Her cute face is completely hand-stitched and is accented by original celluloid hoop earrings. She wears a flowered bandanna, a cream colored flowered shawl, and an off white apron over her green and black mini-checked dress. She even has a cream colored petticoat underneath all! Her machine-stitched clothes are odor free and are nicely constructed, although her apron does have tiny age holes!
Although her bottle frame is covered by a black stocking, the stocking has risen up revealing her sand-filled milk bottle with red lettering from R.W. Tripp's Dairy, established 1889. The milk bottle lettering is in great shape and even features a graphic of a school boy and girl!
This great, early bottle doll is one of 5 currently offered bottle dolls --- all priced separately.
Mammy’s sweet little face has been hand-painted, and she has been nicely dressed in a red and white polka dot dress with linen apron and red flowered head scarf. She holds a tiny, plastic, white baby in her left arm who wears a linen gown edged with lace.
Condition of this wonderful miniature Mammy is very good! With the exception of her nipple face which has contorted a bit due to the ravages of time, she is in delightful condition!
This wonderful piece, hand-crafted almost entirely of wood, measures 16.5 inches long and 10.5 inches tall and depicts an interesting black male figure taking a break from wood chopping by enjoying a luscious piece of watermelon! To his right resides his ax resting in a tree trunk and to his left is a round, corked, glass bottle of whiskey resting on another tree stump. A charming scene!
Attached to the base of the sculpture is written testimony which states the following:
"From the Historical Society in Lewes, Delaware. 1920/30 Folk Art from a (white) Lewes artist who did not sign his work because of potential repercussion."
A fabulously unique piece of historical Afro-American Folk Art!
Items such as this were given to worthy students by their appreciative school teachers at the end of a term for a variety of reasons not the least of which were scholarship, attendance, and deportment.
This sweet little pin is in excellent, all original condition retaining its original and quite functional clasp! It measures 1/2 inch in diameter.
A darling little addition to one's Olde School House Collection!
Mammy or Aunt Jemima is wearing a white dress and head scarf with red trim. Her dark brown skin is flawless (any white spots or marks seen in photos are the result of light reflection and do not represent flaws of any kind.)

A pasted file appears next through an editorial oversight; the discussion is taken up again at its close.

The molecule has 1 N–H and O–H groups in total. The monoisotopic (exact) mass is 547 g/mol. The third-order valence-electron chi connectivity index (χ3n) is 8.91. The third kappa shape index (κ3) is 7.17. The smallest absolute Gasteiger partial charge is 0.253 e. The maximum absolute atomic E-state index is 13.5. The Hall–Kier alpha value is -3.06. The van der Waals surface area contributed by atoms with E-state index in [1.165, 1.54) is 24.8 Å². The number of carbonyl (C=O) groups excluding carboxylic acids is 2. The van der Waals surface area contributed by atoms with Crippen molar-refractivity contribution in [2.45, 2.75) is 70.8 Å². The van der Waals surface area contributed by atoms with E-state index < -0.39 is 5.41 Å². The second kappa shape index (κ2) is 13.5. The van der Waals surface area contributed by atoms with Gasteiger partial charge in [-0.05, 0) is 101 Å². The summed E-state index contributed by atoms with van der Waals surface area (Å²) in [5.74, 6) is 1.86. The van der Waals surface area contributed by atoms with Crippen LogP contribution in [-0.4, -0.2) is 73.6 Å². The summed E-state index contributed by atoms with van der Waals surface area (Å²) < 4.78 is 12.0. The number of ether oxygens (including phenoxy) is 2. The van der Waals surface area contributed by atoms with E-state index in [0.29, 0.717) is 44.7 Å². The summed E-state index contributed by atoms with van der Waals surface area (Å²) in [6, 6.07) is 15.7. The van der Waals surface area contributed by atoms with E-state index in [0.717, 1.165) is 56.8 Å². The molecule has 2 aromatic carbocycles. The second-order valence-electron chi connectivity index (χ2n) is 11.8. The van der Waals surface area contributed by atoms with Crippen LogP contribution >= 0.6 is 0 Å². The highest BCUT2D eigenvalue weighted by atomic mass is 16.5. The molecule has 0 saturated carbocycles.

While she is unmarked, there is a very small black "X" on the bottom of the backside of her dress.
An incredibly hard to find piece! These very functional pieces were, more often than not, actually used in the home on ironing day, and thus were subject to damage or breakage and ended up in pieces at the local landfill! This wonderful Black American collectible was acquired from the original owner where it rested safely on a display shelf all these many years!
The The cabinet comes with a grouping of unused, real hair cap-shaped nets in 2 different packages. Their are 15 salmon colored and 3 different green colored units. They measure 6.5 x 4 inches.
This seldom found copy was originally published in 1932 by Rand McNally & Company of New York.
This copy has superficial scratches to the front and back covers, as well as surface soiling, and wear on book cover edges.(see photos). The front cover has a slight tear at the crease that does not effect strength or integrity of the cover board. A couple of pages have minor staining. The binding is super-tight and all pages remain present.
Topsy's adventures are divided into three chapters in length, approximately 59 numbered pages. Book is filled with a variety of black-ink and black and red illustrations as represented in photos. The story of Topsy was likely inspired by the Little Black Sambo stories which originated at the turn of the 20th century. PLEASE NOTE: in the photos, the printing seems light and faded- not so! It is merely the function of over-lighting or light reflection.
A wonderful and truly RARE book not to be missed!
Please see the other Topsy Turvy book available for separate purchase, a 1938 copy of Topsy Turvy's PigTails.
Purchased years ago out of the estate of a high-end, New York City Black Memorabilia collector, this sweet-faced, circa 1920-30's, young Black Boy head sculpture appears to have been first cast in iron with a secondary application of hand-applied curly hair, eyebrows, and ears. The eyes appear to have been chiseled out of the cast iron form and then were hand painted white with a black iris; the lips are hand painted red. The head was then mounted onto a small iron disc which was further attached to a larger diameter iron disc to facilitate use and display. The piece may be displayed on a flat surface in a stable manner in 2 ways: either resting on its chin with the face looking forward or positioned wholly on the flat base with the face looking upward.